Happiness Academy Online

A Blog about Psychology (Jungian), Spirituality and Happiness, By Roberto Lima Netto.

The Oedipus Myth

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The Oedipus Myth


Oedipus Myth

Oedipus Myth

The Oedipus myth is one of the most popular myths of ancient Greece. Oedipus meets his father at a crossroads, and not knowing that he was his real father, kills him in combat. Then he marries his mother, also not knowing whom she is. For these errors, Oedipus is cruelly punished by the gods. His mother kills herself, he rips his own eyes and leads a life of penance.

The notoriety of this myth is due to the importance attributed to it by Freud, who saw in it the sexual attraction of the child for his mother and his animosity with his father. (Oedipus Complex)

Looking at the myth superficially, it seems that life has committed a serious injustice with Oedipus. He killed his father, but did not know whom he was. He married his mother also without knowing whom she was.

However, looking from the Jungian point of view, we can take an important lesson from this myth, even more valuable than Freud´s one. Oedipus was punished because life does not accept unconsciousness. Oedipus did not know whom he was, did not know his father and his mother. Life severely punishes unconsciousness.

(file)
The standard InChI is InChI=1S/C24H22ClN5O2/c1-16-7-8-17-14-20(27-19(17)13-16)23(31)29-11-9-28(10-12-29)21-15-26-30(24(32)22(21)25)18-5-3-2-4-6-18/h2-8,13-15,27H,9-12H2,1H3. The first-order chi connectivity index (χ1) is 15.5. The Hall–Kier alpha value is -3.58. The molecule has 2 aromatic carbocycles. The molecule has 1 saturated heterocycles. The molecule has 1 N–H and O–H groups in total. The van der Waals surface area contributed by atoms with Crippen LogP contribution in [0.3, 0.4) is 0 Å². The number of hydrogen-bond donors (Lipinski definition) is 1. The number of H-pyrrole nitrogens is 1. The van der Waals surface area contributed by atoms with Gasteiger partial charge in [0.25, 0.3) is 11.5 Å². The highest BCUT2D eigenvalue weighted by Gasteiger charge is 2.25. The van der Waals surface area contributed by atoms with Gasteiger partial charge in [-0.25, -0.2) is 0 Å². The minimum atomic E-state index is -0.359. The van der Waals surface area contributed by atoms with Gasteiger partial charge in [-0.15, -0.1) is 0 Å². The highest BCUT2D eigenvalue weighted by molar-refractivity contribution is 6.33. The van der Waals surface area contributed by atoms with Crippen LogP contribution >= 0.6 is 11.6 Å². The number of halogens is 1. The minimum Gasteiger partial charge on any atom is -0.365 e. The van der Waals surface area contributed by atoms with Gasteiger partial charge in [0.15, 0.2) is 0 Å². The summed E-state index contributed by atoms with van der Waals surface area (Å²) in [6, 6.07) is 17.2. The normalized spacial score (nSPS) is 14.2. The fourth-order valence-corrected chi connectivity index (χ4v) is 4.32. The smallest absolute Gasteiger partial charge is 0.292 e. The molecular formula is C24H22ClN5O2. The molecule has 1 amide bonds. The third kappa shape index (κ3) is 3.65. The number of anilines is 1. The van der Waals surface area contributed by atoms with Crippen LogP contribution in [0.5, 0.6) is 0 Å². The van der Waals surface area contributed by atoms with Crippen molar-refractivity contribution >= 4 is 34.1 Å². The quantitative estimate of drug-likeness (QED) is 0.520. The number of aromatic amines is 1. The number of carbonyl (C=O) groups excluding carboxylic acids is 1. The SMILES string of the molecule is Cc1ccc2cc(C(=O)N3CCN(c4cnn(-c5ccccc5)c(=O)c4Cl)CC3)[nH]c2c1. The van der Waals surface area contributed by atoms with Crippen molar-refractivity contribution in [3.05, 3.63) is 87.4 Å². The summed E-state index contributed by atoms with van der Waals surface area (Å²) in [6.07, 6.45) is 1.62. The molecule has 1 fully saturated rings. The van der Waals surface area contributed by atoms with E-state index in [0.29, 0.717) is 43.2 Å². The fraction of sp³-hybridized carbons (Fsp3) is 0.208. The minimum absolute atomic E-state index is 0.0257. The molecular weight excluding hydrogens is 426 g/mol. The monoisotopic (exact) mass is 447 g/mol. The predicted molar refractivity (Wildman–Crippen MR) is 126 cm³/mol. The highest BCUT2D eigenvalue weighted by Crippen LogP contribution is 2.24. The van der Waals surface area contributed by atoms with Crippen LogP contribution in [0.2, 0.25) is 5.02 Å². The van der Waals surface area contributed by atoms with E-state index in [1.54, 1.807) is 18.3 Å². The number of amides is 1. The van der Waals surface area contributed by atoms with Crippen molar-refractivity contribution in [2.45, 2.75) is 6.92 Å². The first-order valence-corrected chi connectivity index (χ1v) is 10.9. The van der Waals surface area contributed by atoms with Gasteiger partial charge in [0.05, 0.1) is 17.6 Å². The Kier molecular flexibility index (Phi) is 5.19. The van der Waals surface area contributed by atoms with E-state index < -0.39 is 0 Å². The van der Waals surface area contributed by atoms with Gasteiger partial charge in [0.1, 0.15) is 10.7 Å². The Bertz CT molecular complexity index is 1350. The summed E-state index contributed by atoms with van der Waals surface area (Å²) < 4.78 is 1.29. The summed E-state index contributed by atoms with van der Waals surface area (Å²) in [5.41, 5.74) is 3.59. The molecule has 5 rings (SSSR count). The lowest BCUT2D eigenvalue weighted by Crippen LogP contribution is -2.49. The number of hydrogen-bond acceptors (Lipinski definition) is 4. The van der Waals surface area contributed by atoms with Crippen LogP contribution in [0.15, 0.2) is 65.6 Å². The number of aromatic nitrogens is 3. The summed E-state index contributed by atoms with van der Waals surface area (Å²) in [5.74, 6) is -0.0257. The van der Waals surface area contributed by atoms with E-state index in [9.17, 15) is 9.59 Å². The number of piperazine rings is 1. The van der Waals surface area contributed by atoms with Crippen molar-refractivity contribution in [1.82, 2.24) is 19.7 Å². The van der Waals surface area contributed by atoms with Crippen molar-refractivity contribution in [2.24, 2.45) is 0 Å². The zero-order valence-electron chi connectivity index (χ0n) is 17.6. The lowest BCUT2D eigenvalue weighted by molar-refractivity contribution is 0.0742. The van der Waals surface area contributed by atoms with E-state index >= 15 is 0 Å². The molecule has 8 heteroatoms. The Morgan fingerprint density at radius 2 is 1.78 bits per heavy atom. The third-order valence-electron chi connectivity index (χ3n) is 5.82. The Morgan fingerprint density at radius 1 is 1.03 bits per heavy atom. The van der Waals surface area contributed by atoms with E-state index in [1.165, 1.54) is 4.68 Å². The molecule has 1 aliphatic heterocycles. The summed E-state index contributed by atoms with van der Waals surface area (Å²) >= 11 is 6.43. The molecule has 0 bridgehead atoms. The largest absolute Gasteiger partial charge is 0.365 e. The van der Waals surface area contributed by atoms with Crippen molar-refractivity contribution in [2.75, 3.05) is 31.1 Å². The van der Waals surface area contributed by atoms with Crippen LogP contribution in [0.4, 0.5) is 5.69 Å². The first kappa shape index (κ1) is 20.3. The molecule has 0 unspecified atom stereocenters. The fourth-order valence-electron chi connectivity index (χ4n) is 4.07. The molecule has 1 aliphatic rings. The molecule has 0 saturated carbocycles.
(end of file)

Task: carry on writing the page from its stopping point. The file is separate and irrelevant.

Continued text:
According to Jung, each human being comes into the world not to be happy, not to be good. The objective of human life is to increase his consciousness. Also, according to Jung, the gains of consciousness by every human being are stored in the collective unconscious of humanity for the use of all future generations.

This should be the goal of every human being: to raise his consciousness and, in this process to evolve, to become a better human being and to help the progress of humanity.

I was involved in the business world, as an executive of large companies and university professor since recently. I was the president CSN, the largest steel-mill of Latin America and was responsible for its turn-around. My first encounter with the teachings of the Swiss psychologist C. G. Jung, one of the greatest geniuses of the 20th Century, was during my midlife crisis. Reading "Man and his Symbols" at that time, inspired me to go into Jungian analysis and to begin devouring the writings of Jung and his disciples. Since then, I've been studying psychology, especially Jungian psychology and, after reaching my seventies, I decided to become a full time writer, specializing on books on Jungian psychology and psychological thrillers. Every masterpiece of literature can be absorbed through multiple interpretations, and yield powerful insights for our daily lives. My first Jungian book, “The Little Prince for Grown-ups“, in its fourth edition in Brazil, was based on the famous book of Saint-Exupéry. The second, - “The Jungian Bible” - interprets some stories of the Old Testament and world myths. As I get older and, with a bit of luck, wiser, I want to pass on to the younger generations the lessons life has taught me. Jesus Christ taught that it was easier to sell ideas with stories. Following the Master, I published in English "The Amazon Shaman" and "In Search of Happiness", two psychological thrillers around the theme of happiness.

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